The Science on How Long Headphones Should be Worn For


According to the American Osteopathic Association, 1 in 5 teens will experience hearing loss due to headphone usage. There are many issues that can arise from hearing loss – even minimal hearing loss. There are plenty of ways you can damage your hearing by using headphones.

So, how long should headphones be worn for? The American Osteopathic Association recommends limiting headphone use to one hour a day at no more than 60% volume.

Headphones are convenient, but there are legitimate downfalls to using them incorrectly – like the occurrence of ear infections and vertigo to add to potential hearing loss. It is important to make sure that you are as considerate of your ears as you are of your headphones!

How Long Should Headphones Be Worn?

James E. Foy, a Doctor of Osteopathic Medicine or DO, claims that:

listening through headphones at a high volume for extended periods of time can result in lifelong hearing loss for children and teens.” If this is what improper headphone use can do to young ears, imagine what it can do to aging ears.

Foy explains further that the amount of time headphones can safely be worn depends on the volume you are listening at. For instance, listening to your headphones at 60% volume allows 60 minutes of listening; however, listening at a maximum volume only allows for 5 minutes of listening.

Some tips for reducing the hearing loss caused by headphones include:

  • Opt for headphones over earbuds. Earbuds sit directly in the ear, sending their sound straight into the ear canal with virtually no buffer between the eardrum and the sound. Headphones are a better choice because they offer some buffer between the eardrum and the headphone, and they don’t output sound directly into the ear canal.
  • Purchase noise-canceling or noise-isolating headphones. These help to drown out all outside sounds, so you don’t have to listen at such high volumes. 
  • Be aware of exactly how loud your headphones can get. The maximum volume of most headphones is 115 decibels. At that volume, permanent hearing damage can be done in as little as 15 minutes. Most people are not able to know the decibel level they are listening to, so using the 60/60 rule is the best guideline.

Potential Risks of Too Much Headphone Use

Hearing loss is not the only risk of improper headphone use. Using headphones can be unhealthy and dangerous. 

Some of the potential risks of headphone use include:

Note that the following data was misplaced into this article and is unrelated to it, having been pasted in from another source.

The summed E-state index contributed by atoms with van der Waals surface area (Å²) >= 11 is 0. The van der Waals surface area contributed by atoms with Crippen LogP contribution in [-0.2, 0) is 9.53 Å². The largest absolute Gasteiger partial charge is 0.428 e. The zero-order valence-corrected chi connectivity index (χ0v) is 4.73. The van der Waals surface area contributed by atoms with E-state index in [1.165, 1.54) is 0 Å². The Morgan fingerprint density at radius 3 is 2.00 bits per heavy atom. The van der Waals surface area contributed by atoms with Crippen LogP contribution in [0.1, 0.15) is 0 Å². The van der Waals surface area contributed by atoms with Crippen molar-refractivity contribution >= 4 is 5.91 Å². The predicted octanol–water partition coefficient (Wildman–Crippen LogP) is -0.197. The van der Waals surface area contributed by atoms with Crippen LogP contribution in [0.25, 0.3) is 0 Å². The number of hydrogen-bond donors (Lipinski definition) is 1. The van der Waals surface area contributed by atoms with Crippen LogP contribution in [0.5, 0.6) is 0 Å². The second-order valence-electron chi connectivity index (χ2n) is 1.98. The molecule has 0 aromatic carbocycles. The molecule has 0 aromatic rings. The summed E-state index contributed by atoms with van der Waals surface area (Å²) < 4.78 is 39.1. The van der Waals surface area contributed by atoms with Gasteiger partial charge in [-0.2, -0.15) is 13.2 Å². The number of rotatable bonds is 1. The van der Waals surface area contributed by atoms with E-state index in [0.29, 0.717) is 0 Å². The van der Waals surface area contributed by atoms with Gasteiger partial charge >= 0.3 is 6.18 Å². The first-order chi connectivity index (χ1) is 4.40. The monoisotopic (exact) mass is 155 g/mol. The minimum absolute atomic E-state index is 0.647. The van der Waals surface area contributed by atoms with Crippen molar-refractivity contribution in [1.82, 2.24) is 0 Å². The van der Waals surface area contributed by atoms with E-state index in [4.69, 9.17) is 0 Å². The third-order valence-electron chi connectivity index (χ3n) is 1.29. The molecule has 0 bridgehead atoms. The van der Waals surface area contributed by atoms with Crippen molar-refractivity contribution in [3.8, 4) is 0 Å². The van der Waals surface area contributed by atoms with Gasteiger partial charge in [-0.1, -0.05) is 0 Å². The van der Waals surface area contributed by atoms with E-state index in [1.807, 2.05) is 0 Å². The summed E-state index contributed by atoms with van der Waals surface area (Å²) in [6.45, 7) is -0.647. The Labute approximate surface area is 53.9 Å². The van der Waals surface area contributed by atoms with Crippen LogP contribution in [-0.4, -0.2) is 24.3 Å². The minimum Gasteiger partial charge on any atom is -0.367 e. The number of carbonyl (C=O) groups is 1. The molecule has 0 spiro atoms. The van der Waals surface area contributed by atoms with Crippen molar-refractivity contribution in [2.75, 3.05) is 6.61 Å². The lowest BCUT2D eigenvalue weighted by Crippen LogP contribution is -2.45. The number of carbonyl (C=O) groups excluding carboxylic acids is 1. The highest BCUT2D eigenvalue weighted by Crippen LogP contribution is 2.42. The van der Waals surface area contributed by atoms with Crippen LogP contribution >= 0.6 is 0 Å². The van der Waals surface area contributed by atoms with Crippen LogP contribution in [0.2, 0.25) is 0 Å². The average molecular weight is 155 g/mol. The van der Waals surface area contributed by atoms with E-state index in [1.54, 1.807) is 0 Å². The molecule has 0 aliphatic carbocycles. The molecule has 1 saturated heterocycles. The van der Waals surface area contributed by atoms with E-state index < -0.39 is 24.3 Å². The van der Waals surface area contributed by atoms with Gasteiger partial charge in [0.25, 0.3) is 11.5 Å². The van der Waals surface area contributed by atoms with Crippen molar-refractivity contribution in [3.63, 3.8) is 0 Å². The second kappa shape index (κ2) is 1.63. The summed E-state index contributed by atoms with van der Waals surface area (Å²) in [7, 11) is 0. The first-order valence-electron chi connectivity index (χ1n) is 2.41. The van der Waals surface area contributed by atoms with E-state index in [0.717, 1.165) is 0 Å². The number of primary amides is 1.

• Ear Infections: Earbuds and headphones are electronic devices, so they produce heat that can cause skin irritation and introduce bacteria. You should keep your earbuds and your headphones clean, and never share headphones with others. Sharing headphones is the number one way to transfer bacteria into your ear. Remember, clean headphones mean clean ears.
  • Vertigo: Vertigo is a condition that causes you to feel unbalanced, dizzy, and nauseated. It is an inner-ear condition that can be brought on by prolonged exposure to infections and bacteria. 
  • Radiation Exposure: Some of the most popular headphones being made currently are wireless and run on Bluetooth technology. These headphones expose your ears, and your head, to low-frequency radiation. There are still studies being done to determine what all of the risks are with this radiation, but a 2018 study by the World Health Organization has reported that “radiofrequency (RF) radiation produces biological effects that mirror carcinogens in male rats.”
  • Inattention: There are times that headphones can be extremely dangerous to wear. Some people drive with headphones and are not able to pay attention to what is going around them. Make sure that you aren’t using headphones when you need to pay attention to your surroundings for safety concerns.
  • Skin Issues: Earphones and headphones that are not regularly cleaned or are worn excessively can cause skin issues like acne. 

How to Tell If You’ve Suffered Hearing Loss

Hearing loss is not typically noticeable right away. It is a condition that tends to worsen over time. While you may not be able to tell if you have already succumbed to hearing loss, there are signs that you can watch for that can point to hearing loss.

Some signs of hearing loss are:

  • Buzzing, ringing, roaring, or hissing in the ear.
  • Muffled sounds.
  • A feeling like your ear is plugged.
  • Having to set your volume higher than normal when listening to the TV or radio – or even your headphones.
  • Having difficulty understanding speech in crowded and noisy places.

The biggest worry when dealing with hearing loss caused by headphones is that damage to your hearing caused by too much exposure to loud noise is irreversible. There is no treatment and no way to gain back the hearing that you’ve lost. 

There are hearing aids and implants that can be used to help you hear better, but they will not fix the damage. All that hearing aids can do is give a boost to your hearing by amplifying sounds. The only way to combat hearing loss is to prevent it.

How Noise Can Damage Hearing

Headphones themselves are not what causes damage; it is the volume of the headphones that causes the damage. It is important to know exactly how headphones deliver sound to your eardrum to understand how listening at loud volumes damages your hearing.